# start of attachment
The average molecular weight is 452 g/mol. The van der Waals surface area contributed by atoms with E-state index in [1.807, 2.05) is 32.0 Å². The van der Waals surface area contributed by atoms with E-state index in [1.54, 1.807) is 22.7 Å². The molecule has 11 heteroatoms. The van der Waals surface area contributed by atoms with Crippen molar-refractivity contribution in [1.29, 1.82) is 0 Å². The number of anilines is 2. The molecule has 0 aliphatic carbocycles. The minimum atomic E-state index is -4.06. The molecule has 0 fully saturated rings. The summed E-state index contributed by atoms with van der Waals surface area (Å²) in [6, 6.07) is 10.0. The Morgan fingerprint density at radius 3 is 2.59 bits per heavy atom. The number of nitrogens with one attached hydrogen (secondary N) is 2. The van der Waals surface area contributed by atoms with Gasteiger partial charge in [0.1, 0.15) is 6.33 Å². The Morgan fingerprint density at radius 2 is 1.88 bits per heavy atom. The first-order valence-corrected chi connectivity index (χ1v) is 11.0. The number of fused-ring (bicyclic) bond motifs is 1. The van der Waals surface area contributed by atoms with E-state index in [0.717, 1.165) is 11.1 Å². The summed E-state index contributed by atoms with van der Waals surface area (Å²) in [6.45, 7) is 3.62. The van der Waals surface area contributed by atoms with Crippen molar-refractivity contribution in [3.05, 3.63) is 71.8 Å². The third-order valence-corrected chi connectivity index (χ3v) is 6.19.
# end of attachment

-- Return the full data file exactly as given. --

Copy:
The average molecular weight is 452 g/mol. The van der Waals surface area contributed by atoms with E-state index in [1.807, 2.05) is 32.0 Å². The van der Waals surface area contributed by atoms with E-state index in [1.54, 1.807) is 22.7 Å². The molecule has 11 heteroatoms. The van der Waals surface area contributed by atoms with Crippen molar-refractivity contribution in [1.29, 1.82) is 0 Å². The number of anilines is 2. The molecule has 0 aliphatic carbocycles. The minimum atomic E-state index is -4.06. The molecule has 0 fully saturated rings. The summed E-state index contributed by atoms with van der Waals surface area (Å²) in [6, 6.07) is 10.0. The Morgan fingerprint density at radius 3 is 2.59 bits per heavy atom. The number of nitrogens with one attached hydrogen (secondary N) is 2. The van der Waals surface area contributed by atoms with Gasteiger partial charge in [0.1, 0.15) is 6.33 Å². The Morgan fingerprint density at radius 2 is 1.88 bits per heavy atom. The first-order valence-corrected chi connectivity index (χ1v) is 11.0. The number of fused-ring (bicyclic) bond motifs is 1. The van der Waals surface area contributed by atoms with E-state index in [0.717, 1.165) is 11.1 Å². The summed E-state index contributed by atoms with van der Waals surface area (Å²) in [6.45, 7) is 3.62. The van der Waals surface area contributed by atoms with Crippen molar-refractivity contribution in [3.05, 3.63) is 71.8 Å². The third-order valence-corrected chi connectivity index (χ3v) is 6.19.